Nick Mirroff
The Washington Post
July 1, 2013

In the division of labor that has long governed North American auto manufacturing, the Big Three and other companies typically have built their top moneymakers in the United States, using their Mexican plants to produce smaller, cheaper cars with lower profit margins.

But that division is breaking down. As Mexico cranks out record numbers of vehicles and attracts billions in new investment, Mexican auto workers are increasingly able to match the skill and productivity of their U.S. counterparts — and at a fraction of the wages.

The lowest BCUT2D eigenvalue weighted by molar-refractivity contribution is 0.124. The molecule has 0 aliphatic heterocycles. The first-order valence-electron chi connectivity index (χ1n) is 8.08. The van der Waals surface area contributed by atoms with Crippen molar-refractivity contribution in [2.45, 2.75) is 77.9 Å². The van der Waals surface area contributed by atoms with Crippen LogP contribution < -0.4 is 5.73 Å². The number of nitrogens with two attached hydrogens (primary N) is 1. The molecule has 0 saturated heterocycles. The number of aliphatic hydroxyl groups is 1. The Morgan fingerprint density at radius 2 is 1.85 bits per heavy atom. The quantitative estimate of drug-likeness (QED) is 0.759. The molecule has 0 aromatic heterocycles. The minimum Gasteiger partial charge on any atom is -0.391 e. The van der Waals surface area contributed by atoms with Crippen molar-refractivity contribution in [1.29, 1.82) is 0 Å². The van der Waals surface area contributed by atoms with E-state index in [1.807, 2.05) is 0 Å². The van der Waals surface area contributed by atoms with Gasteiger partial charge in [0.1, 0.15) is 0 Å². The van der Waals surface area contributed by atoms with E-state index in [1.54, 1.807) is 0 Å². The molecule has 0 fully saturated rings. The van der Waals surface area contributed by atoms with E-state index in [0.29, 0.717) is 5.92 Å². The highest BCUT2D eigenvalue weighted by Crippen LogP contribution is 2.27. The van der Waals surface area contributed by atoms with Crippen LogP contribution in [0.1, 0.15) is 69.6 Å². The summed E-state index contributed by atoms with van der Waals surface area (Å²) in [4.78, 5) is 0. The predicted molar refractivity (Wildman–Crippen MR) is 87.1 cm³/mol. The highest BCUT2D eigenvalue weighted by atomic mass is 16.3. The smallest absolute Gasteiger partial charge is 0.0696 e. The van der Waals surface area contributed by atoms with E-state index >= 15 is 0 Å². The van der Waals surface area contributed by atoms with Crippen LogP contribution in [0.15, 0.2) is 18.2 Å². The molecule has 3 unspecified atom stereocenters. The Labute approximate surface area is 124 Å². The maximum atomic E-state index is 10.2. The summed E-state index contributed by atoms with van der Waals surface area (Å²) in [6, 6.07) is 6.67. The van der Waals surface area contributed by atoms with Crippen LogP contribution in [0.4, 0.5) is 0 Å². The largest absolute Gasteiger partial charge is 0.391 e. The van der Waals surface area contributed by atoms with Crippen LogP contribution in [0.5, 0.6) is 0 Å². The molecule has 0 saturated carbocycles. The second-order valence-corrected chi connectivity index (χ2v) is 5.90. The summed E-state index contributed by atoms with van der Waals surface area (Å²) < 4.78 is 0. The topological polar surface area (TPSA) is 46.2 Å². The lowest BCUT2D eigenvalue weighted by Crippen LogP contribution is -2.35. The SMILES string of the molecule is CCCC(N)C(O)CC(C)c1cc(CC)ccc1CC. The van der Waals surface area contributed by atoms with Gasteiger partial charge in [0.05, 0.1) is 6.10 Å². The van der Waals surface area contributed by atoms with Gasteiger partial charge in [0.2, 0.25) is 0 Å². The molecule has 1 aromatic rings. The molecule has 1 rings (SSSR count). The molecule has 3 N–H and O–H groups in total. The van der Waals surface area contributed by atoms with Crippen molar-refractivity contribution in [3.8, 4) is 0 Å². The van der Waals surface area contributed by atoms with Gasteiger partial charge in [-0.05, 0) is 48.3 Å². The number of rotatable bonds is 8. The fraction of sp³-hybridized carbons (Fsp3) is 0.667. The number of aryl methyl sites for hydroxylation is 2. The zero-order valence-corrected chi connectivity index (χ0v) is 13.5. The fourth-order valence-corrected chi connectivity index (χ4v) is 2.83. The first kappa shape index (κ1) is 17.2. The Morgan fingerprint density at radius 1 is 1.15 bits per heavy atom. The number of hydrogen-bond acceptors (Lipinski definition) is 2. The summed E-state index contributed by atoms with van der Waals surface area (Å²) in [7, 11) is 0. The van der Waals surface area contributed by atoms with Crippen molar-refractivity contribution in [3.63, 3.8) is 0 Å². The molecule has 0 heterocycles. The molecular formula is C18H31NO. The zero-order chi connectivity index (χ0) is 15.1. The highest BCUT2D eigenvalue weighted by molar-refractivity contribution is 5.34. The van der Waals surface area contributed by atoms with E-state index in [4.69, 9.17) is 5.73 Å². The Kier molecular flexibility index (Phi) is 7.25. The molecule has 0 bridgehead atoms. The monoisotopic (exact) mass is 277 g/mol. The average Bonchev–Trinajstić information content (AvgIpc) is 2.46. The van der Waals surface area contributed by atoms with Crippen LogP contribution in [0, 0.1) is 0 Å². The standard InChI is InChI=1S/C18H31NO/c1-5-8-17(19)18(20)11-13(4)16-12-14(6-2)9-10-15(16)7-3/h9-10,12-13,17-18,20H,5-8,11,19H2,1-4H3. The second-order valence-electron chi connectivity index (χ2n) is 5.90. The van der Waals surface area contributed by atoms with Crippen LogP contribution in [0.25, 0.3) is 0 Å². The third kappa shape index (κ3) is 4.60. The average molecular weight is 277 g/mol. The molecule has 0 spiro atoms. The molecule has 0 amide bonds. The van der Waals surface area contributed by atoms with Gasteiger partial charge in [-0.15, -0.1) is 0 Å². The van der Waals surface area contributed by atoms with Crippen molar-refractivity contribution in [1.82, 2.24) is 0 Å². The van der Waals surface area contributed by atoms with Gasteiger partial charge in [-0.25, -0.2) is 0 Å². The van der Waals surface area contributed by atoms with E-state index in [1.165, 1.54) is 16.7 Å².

General Motors is making its iconic Silverado pickup trucks in central Mexico’s Guanajuato state. Cadillac SUVs that retail for $40,000 roll off the assembly line here in the sprawling industrial parks west of Monterrey. Audi has announced that it will put its new $1.3 billion North American plant in the state of Puebla — it will be the first time luxury vehicles will be built in Mexico.

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